Torture Porn negotiates the reality of American sadism that we have failed to come to terms with. Does this mean that we are no better than the Nazi regime? No, of course not, but rather that the clarity between good and evil is not as nicely demarcated as we might care to imagine it. Torture Porn places in bas-relief the conflicting visions we have of ourselves. While on the one hand we might still desperately cling to a nostalgic celebration of good guys versus bad guys, Torture Porn negotiates a less than flattering image of America—it exhibits a much more confusing and complex conflict where the American administration justifies torture (not to mention the toppling of governments under false pretense) in order to keep us safe. Furthermore, there is a certain revelry in the pro(an)tagonists of some of these films—think of Jigsaw, or in the world of television, Jack Bauer and Dexter Morgan. All of these figures dispense with ethics for the sake of “justice,” to make the world a safer place, to rid the world of scum. And at the end of the day, isn’t that what most people want, regardless of how it might be achieved? Does Torture Porn then envision—as sick as it might be—the clearest picture of what we want, or perhaps even who we are? I’m leaning towards the affirmative.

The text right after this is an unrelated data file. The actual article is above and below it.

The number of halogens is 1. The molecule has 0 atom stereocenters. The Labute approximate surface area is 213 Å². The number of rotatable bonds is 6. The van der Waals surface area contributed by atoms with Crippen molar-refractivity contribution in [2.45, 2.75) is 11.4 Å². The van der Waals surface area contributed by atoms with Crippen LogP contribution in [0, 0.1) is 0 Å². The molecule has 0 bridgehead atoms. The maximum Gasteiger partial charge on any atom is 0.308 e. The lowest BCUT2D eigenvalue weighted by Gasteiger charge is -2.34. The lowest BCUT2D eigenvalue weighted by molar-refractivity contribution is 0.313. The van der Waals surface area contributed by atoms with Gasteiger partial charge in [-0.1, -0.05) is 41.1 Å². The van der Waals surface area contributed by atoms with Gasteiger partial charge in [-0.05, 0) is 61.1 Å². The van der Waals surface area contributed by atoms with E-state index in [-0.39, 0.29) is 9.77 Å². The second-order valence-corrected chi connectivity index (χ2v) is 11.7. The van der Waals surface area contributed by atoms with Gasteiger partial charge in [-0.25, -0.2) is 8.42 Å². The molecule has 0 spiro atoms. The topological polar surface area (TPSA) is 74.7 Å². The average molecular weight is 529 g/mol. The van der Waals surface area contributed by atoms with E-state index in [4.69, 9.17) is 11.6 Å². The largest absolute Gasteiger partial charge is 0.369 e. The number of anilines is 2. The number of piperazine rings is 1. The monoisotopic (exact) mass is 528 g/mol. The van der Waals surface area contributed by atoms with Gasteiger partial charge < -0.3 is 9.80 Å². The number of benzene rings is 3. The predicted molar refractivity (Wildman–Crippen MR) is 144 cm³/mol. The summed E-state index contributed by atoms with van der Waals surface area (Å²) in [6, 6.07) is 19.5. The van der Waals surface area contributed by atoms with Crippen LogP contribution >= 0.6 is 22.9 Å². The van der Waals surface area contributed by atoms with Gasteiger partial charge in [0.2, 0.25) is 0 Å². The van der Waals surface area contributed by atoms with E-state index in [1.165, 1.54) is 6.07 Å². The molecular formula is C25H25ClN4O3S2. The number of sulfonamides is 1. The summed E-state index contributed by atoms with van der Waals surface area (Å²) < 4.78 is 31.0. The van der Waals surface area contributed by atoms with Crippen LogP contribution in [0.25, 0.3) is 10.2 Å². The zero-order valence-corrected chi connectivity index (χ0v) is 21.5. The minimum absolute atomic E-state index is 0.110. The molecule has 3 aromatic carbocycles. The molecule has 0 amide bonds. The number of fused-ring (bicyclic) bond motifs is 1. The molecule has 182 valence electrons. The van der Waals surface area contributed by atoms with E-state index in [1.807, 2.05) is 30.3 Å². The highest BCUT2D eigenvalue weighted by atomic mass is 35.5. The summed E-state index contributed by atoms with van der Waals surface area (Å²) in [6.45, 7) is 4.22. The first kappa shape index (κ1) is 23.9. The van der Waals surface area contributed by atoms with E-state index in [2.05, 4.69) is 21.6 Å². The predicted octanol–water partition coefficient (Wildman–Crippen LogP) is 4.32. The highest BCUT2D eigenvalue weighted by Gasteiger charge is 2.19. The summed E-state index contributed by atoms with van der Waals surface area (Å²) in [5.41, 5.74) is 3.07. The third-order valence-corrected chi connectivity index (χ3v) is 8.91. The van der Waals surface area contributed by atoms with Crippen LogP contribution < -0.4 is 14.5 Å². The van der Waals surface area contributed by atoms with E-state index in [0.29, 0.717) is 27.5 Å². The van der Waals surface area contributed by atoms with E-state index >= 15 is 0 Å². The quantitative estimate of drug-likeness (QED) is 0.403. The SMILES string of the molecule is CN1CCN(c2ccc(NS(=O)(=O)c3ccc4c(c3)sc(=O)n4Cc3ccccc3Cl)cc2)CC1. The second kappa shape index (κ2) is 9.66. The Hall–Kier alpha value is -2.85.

Slavoj Zizek, “Kant with (or against) Sade,” in Elizabeth and Edmond Wright, eds., The Zizek Reader (Oxford: Blackwell, 1999), 287.
 This rhetorical strategy is part of a renewed interest in Holocaust scholarship, generations removed from the event, aiming to locate affinities in representing the catastrophic, or traumatic experience (e.g., the post-colonial experience). This is evident in, for example, the seminar series Research Project Concentrationary Memories at the University of Leeds, organized by Griselda Pollock and Max Silverman. See for example Max Silverman’s work, “Interconnected Histories: Holocaust and Empire in the Cultural Imaginary,” where he writes regarding this new trend in research: “It is . . . an attempt to unearth an overlapping vocabulary, lexicon, imagery, aesthetic and, ultimately, history, shared by representations of colonialism and the Holocaust” Max Silverman, “Interconnected Histories: Holocaust and Empire in the Cultural Imaginary,” French Studies vol. 62, no. 4 (October 2008): p. 420.
 David Edelstein, “Now Playing At Your Local Multiplex: Torture Porn,” New York Magazine vol. 39, no. 4 (2006): 63-64.